Morag Myerscough has designed the new Design Museum’s first permanent exhibition, Designer Maker User.
Studio Myerscough has worked with exhibition curator Alex Newson for the last five years on the permanent exhibition space, which features a hand-picked selection of the Design Museum’s 8,000-strong product archive. The consultancy was chosen to complete the project after winning a competitive pitch.
The space also features a crowd-sourced wall of selected designs submitted by visitors and Design Museum fans through social media, which aims to break down boundaries between designer and consumer, says Newson. This wall will alternate products frequently, as more people submit their ideas.
Product exhibits include objects such as the London 2012 Olympic Torch, the Walkman, iPhone models and Valentine typewriters.
It also includes a look at London’s transport systems and accompanying wayfinding systems, and aims to include more abstract design concepts which challenge the idea of what design is.
“It’s not meant to be us telling the public ‘This is what we think design is’,” he says. “We wanted to hear visitors’ opinions and ask people about the design that resonates with them.”
“Everybody needs each other”
Rather than being split into sectors such as graphics, furniture and product design, the exhibition is divided into three sections – designer, user and maker. The space has not been split into very distinctive or separate sections, but is “layered”, says Myerscough, so that visitors can see through into other spaces and exhibits wherever they stand.
“Designers need makers or manufacturers, and equally need to respond to users,” Myerscough says. “There’s not a single, linear approach, it’s layered. Everybody needs each other, and one doesn’t happen without the other.”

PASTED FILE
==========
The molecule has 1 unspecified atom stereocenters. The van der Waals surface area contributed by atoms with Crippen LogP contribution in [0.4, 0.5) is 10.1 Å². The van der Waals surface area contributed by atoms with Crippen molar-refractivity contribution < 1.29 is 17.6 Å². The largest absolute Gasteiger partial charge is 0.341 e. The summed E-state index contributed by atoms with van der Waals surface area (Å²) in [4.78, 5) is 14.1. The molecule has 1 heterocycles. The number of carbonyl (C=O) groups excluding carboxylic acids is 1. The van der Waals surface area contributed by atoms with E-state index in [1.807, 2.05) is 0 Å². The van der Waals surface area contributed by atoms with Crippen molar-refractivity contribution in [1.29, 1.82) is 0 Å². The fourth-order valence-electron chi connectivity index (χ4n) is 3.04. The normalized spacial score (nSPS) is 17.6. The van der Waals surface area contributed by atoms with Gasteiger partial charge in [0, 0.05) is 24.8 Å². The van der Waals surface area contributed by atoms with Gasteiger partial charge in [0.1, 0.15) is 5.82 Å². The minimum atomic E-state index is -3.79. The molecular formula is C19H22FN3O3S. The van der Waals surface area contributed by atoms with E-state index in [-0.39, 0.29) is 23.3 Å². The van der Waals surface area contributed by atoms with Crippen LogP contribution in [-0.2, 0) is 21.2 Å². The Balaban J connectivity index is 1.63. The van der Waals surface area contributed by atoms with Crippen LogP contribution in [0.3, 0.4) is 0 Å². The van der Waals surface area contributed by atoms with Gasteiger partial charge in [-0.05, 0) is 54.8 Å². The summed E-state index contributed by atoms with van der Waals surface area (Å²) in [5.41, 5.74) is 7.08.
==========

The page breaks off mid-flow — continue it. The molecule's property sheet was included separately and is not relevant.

“The spaces make connections with each other – you can look at a computer, then there’ll be another thing behind it, and another thing behind that,” she says. “But you can also look at each thing in isolation.”
The Designer segment looks at the thought processes of the designer, while Maker looks at the evolution of manufacturing products and User explores the interaction between consumers and the designs they experience in everyday life.
“This is totally open-ended”
Materials have been used to reflect the different sections of the exhibition – for example, repurposed school laboratory wooden worktops have been used for the Maker section, which Myerscough says she “hopes will wear away” over time to show the evolution and changing nature of the exhibition.
“Permanent exhibitions always imply there’s an end to them and that it stops,” says Myerscough. “This is totally open-ended. It’s about questioning things as a visitor.”
Both Myerscough and Newson hope the exhibition will encourage visitors who are not professional designers to think about design in new ways.
“It’s a continuous investigation”
“We want people to go away and think afresh about the things they’ve seen, see designs on the high street on their way home, and understand more about how it’s created and how it affects them,” says Newson.
“What I particularly love is people telling each other stories when they visit,” says Myerscough. “Like parents telling kids about when they had a particular camera. I would like it if people came, then felt they needed to return to get something else out of it. It’s a continuous investigation.”
Myerscough has also created a moving, colourful graphic that sits outside the exhibition space, which uses a mechanical billboard mechanism to alternate between the words ‘Designer’, ‘Maker’ and ‘User’.
“We looked at digital walls but the rhythm of the mechanical wall is much nicer,” she says.“We also wanted to do something that you could see from the ground floor. The exhibition sits at the top, and we wanted to draw people up there.”
“As a person, you could connect as a designer, maker or user,” she adds. “This way, people could choose who they wanted to be.”
Designer Maker User is the Design Museum’s first permanent exhibition space, and entry is free. It takes place at the new Design Museum, 224-238 Kensington High Street, Kensington, London W8 6AG from 24 November 2016.